The position of the Psalms in their relation to each other is often remarkable. It is questioned whether the present arrangement of them was the order in which they weregiven to Israel, or whether some later compiler, perhaps Ezra, was inspired to attend to this matter, as well as other points connected with the Canon. Without attempting to decide this point, it is enough to remark that we have proof that the order of the Psalms is ancient as the completing of the canon; and if so, it seems obvious that the Holy Spirit wished this book to come down to us in its present order.
We make these remarks, in order to invite attention to the fact, that as the eighth caught up the last line of the seventh, this ninth opens with an apparent reference to the eigth.
"I will praise you, O Lord, with my whole heart.
I will show forth all your marvellous works.
I will be glad and rejoice in you (Compare Song 1:4, Rev 19:7)
I will sing to your name, O Most High" (v1-2)
As if "The Name" so highly praised in the previous Psalm were still ringing in the ear of the sweet singer of Israel. And in v10, he returns to it, celebrating their confidence who "know" that "name" as if its fragrance still breathed in the atmosphere around.
There is a considerable resemblance, in the opening to the song in Isaiah 25:1-5. In both we have praise - praise to his name - wonderful things - enemies, and nations, and cities destroyed - and the Lord as a refuge for the needy, a refuge in times of trouble.
The perod in prophetic history, before the view of the prophetic Spirit, is the same in both cases; the same scene of the final ruin of God's enemies, and of Antichrist, is exhibited; and the language of our Psalm, like that of Isaiah 25:1-5, is that of the past, because the future is to the Lord as sure as if it had already come and gone.
There is an approach to the alphabetic form in the verses of this Psalm, but only in part. We shall have occasion to remark on this again in Psalm 10 and elsewhere.
It may be in connection with the subject of the Psalm that it is inscribed "to the Chief Musician upon Muth-labben." None of the titles is as obscure as this one. There is a plausible conjecture that it should be connected with the Psalms on Alamoth (1 Chron 15:20) and "ben" of 1 Chron 15:18 is referred to in Lab-ben; but the language does not match perfectly. Grotius and others consider it to be about the death of Nabal or "on the dying of the fool" but this seems gratuitous. Probably it is an unknown musical reference. The word death does suggest something sombre and solemn.
From v1-8 there is a sketch of what the Lord is to do when he rises up. "O enemy" as if like Hosea 13:14, looking in the face of Satan, and his followers on earth, from Saul to Antichrist. "O enemy, destructions are at an end." The memory of the foe perishes, like the cities which they destroy.
In v9-12, we hear what the Lord has been, and is, and shall be to his own, onward to teh day when he remembers the cry of souls under teh alatar (Rev 6:10.) Then a cry, like that of the martyrs, arises, v13-14, and the answer is given in v15-17. After all which v18-20 sing confidently and pray boldly to him who is to do such things on behalf of the saints.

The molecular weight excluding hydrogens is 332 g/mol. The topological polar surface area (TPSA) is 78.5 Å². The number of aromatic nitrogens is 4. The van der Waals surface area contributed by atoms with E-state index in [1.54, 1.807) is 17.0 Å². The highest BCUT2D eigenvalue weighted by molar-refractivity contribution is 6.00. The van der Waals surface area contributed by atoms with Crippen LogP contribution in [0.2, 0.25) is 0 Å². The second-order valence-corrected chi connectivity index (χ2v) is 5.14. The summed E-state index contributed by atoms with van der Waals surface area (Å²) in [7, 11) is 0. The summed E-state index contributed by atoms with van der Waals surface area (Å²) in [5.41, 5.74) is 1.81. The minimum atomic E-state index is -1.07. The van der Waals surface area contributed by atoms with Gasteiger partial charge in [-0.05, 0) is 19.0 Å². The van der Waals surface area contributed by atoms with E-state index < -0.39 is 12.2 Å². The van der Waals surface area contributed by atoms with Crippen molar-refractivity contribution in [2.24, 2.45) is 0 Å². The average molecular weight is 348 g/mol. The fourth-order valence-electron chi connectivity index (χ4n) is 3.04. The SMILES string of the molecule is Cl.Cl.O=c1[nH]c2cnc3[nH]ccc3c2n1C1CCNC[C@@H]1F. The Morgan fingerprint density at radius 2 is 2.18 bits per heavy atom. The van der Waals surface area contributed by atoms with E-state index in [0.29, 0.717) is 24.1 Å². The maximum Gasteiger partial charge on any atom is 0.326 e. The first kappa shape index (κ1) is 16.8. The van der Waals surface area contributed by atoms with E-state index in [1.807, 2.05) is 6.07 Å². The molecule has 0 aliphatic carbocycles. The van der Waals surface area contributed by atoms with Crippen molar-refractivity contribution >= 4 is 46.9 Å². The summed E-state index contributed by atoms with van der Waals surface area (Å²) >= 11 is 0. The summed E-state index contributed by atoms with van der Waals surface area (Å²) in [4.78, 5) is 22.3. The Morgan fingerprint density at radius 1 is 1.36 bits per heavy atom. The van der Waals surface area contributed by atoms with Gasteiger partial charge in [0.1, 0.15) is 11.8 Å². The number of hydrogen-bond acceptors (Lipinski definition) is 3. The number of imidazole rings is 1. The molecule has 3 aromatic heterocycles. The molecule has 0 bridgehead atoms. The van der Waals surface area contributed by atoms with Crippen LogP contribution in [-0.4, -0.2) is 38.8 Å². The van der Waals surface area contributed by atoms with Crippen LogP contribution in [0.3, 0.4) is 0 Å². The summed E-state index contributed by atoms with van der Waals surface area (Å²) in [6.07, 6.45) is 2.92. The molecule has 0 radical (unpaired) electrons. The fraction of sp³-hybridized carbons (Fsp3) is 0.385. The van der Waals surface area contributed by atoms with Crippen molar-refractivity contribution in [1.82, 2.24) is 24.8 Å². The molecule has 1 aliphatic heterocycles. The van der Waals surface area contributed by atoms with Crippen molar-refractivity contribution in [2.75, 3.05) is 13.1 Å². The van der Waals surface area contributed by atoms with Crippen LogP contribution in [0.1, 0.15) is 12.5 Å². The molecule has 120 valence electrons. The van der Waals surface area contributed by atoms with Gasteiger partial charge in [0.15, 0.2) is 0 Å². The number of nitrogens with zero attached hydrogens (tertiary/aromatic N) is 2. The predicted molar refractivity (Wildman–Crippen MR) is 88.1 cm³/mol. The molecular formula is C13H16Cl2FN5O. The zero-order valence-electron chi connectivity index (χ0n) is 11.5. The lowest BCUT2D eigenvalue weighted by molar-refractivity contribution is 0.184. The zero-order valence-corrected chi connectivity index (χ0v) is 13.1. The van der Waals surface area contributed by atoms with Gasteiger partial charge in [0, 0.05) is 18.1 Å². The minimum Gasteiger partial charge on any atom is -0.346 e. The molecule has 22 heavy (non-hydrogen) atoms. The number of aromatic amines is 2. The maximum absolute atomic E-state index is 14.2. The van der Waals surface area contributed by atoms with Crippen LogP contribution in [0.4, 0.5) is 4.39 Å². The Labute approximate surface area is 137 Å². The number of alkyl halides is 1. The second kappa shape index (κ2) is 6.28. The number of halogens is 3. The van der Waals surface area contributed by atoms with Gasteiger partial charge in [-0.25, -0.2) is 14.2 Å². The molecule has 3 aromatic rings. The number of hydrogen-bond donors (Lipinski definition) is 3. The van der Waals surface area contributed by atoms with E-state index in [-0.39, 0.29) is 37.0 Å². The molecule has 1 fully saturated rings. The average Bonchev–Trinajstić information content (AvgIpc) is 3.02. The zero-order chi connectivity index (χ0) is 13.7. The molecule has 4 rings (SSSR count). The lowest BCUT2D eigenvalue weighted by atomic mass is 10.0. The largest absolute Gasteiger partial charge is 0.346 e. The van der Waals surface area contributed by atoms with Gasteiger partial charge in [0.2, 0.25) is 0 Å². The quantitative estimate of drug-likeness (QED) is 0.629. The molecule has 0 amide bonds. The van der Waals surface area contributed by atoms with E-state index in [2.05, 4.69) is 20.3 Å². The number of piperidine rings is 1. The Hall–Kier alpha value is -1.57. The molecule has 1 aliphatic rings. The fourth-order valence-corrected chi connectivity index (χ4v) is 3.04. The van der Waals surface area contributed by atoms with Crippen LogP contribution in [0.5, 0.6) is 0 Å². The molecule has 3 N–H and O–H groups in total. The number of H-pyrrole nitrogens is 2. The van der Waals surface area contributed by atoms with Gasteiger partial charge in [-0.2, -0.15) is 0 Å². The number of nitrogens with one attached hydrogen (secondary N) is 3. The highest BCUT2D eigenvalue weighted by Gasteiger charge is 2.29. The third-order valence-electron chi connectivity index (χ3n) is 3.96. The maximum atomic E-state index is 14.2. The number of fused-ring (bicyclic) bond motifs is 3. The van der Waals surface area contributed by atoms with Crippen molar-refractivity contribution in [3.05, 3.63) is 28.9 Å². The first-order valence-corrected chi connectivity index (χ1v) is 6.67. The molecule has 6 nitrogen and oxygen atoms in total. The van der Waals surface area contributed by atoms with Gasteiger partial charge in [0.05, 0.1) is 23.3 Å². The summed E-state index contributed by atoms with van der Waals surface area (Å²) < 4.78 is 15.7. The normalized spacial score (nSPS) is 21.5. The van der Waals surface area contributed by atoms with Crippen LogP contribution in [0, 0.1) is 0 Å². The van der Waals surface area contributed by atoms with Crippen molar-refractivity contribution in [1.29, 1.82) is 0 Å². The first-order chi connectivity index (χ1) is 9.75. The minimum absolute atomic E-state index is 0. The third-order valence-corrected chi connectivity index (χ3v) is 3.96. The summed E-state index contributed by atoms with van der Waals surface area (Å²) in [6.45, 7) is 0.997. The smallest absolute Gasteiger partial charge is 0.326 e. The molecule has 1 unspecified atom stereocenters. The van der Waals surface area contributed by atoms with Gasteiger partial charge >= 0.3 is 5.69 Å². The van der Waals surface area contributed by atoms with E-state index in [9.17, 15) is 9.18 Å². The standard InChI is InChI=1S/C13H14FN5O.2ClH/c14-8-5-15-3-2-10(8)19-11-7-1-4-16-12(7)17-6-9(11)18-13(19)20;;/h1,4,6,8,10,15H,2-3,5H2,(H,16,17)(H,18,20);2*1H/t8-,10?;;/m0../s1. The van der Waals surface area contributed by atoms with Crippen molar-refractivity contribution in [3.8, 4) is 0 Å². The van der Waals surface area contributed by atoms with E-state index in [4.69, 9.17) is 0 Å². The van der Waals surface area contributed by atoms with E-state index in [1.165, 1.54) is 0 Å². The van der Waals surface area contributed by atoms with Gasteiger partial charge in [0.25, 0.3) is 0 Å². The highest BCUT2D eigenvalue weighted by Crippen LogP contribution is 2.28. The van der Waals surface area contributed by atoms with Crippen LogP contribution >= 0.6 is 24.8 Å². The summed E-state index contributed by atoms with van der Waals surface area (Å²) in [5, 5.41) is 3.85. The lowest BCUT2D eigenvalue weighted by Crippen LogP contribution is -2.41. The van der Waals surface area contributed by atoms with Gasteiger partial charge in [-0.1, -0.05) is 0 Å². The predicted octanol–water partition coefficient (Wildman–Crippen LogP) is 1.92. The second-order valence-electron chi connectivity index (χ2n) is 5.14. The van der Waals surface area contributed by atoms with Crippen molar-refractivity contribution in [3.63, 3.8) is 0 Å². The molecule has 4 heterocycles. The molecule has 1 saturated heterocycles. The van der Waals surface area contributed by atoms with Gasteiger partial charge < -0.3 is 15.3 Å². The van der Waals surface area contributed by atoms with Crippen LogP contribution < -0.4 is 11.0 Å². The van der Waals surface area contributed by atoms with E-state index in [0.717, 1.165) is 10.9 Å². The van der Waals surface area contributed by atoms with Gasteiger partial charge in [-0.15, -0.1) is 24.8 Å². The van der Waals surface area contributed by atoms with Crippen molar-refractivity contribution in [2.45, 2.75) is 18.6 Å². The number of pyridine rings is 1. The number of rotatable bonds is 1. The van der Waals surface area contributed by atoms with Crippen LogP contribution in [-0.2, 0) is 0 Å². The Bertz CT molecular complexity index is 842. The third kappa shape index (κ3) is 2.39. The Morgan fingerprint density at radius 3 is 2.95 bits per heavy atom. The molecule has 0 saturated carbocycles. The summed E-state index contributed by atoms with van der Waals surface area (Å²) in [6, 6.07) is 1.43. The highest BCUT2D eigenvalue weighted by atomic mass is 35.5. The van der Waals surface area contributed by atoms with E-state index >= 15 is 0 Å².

The speaker may be any member of Christ's body, in sympathy with his Head; but Christ himself could utter it like no other could. Hence Augustine on v13 asks "he did not say why, Lord have mercy on us? Is it because he makes intercession for the saints as the first one who became poor for us."
Christ on earth delighted to commend his Father's name, as v10 does, and to assure disciples that with God, there is no castin out of one that has once come in.
But to all this every believer responds, and even in v16, every member of Christ may, in full sympathy with the feelings of justice and holiness in our Head, enter into the awful scene. They see the event as if it had already come -
The heathen are sunk down in the pit that they made;
In the net which they hid is their own foot taken
The Lord is known by the judgement he executed
The wicked is snared in the work of his own hands
We hear a voice, as from the Holiest, uttering the words, Higgaion, a call to deep reflection or solem musing, and Selah, a call to the Chief Musician to pause, that the music ceasing, the worshippers might for a time meditate and adore.
With such silent awe, we may suppose, the hosts of Israel stood for a time, gazing on the dead bodies of the Egyptians, when morning light unveiled them floating on the waves, or cast up as sea-weed on the shore. Not less than this shall be the intensity of interest and awe felt by the saints, when from their cloud they look down on the overwhelmed hosts of Babylon.
In v18, there is an interesting rendering of the hope of the poor, in the English Prayer book version "the patient abiding of the poor." It reminds us of James 5:7, "be patient for the coming of the Lord." At the same time, the words more properly express the earnest expectation of God's poor ones, who are looking from their state of oppression and trouble (v9) for the coming of him whose "name they know" (v10) to be Judge of a disordered world.
Then they shall truly sing -
"The Lord is enthroned forever (lit. has sat down on his throne)
He has prepared his throne for judgement
He judges the world in unrightness:
He ministers judgement to the people in uprightness." (v7-8)
Of this Psalm we may say that in it we see - The Righteous One anticipating the setting up of the throne of judgment.